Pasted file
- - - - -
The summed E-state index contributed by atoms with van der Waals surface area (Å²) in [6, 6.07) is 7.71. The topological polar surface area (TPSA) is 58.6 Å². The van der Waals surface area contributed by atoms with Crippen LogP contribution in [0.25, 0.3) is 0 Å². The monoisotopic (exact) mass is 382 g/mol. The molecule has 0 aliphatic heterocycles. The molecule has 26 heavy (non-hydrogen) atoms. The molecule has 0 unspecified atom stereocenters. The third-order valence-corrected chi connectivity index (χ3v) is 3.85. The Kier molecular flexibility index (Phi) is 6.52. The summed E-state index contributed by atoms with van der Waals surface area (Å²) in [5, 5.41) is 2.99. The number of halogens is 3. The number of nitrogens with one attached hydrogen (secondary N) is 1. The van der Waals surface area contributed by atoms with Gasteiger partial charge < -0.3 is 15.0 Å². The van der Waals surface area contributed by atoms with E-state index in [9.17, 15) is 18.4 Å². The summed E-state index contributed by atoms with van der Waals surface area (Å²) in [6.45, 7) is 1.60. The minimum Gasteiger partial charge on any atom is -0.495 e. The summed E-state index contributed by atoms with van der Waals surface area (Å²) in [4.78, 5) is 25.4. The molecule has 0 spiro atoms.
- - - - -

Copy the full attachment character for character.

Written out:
The summed E-state index contributed by atoms with van der Waals surface area (Å²) in [6, 6.07) is 7.71. The topological polar surface area (TPSA) is 58.6 Å². The van der Waals surface area contributed by atoms with Crippen LogP contribution in [0.25, 0.3) is 0 Å². The monoisotopic (exact) mass is 382 g/mol. The molecule has 0 aliphatic heterocycles. The molecule has 26 heavy (non-hydrogen) atoms. The molecule has 0 unspecified atom stereocenters. The third-order valence-corrected chi connectivity index (χ3v) is 3.85. The Kier molecular flexibility index (Phi) is 6.52. The summed E-state index contributed by atoms with van der Waals surface area (Å²) in [5, 5.41) is 2.99. The number of halogens is 3. The number of nitrogens with one attached hydrogen (secondary N) is 1. The van der Waals surface area contributed by atoms with Gasteiger partial charge < -0.3 is 15.0 Å². The van der Waals surface area contributed by atoms with E-state index in [9.17, 15) is 18.4 Å². The summed E-state index contributed by atoms with van der Waals surface area (Å²) in [6.45, 7) is 1.60. The minimum Gasteiger partial charge on any atom is -0.495 e. The summed E-state index contributed by atoms with van der Waals surface area (Å²) in [4.78, 5) is 25.4. The molecule has 0 spiro atoms.